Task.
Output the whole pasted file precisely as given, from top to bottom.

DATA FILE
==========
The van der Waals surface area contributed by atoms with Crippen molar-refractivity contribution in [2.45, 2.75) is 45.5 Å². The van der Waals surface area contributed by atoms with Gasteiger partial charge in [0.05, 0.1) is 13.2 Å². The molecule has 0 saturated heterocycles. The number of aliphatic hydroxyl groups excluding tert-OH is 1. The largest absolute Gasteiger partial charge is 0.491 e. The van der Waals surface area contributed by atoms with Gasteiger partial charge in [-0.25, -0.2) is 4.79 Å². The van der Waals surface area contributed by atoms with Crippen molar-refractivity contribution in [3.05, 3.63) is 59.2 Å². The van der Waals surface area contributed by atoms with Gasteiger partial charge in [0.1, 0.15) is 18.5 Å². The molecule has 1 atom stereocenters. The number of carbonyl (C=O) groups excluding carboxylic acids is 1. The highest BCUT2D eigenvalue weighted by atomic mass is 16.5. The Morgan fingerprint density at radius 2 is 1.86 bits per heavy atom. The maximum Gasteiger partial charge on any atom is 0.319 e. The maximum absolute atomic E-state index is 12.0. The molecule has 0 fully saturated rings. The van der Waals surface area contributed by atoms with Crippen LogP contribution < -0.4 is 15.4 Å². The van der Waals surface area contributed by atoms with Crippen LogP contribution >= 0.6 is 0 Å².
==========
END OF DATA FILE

The van der Waals surface area contributed by atoms with Crippen molar-refractivity contribution in [2.45, 2.75) is 45.5 Å². The van der Waals surface area contributed by atoms with Gasteiger partial charge in [0.05, 0.1) is 13.2 Å². The molecule has 0 saturated heterocycles. The number of aliphatic hydroxyl groups excluding tert-OH is 1. The largest absolute Gasteiger partial charge is 0.491 e. The van der Waals surface area contributed by atoms with Gasteiger partial charge in [-0.25, -0.2) is 4.79 Å². The van der Waals surface area contributed by atoms with Crippen molar-refractivity contribution in [3.05, 3.63) is 59.2 Å². The van der Waals surface area contributed by atoms with Gasteiger partial charge in [0.1, 0.15) is 18.5 Å². The molecule has 1 atom stereocenters. The number of carbonyl (C=O) groups excluding carboxylic acids is 1. The highest BCUT2D eigenvalue weighted by atomic mass is 16.5. The Morgan fingerprint density at radius 2 is 1.86 bits per heavy atom. The maximum Gasteiger partial charge on any atom is 0.319 e. The maximum absolute atomic E-state index is 12.0. The molecule has 0 fully saturated rings. The van der Waals surface area contributed by atoms with Crippen LogP contribution < -0.4 is 15.4 Å². The van der Waals surface area contributed by atoms with Crippen LogP contribution >= 0.6 is 0 Å².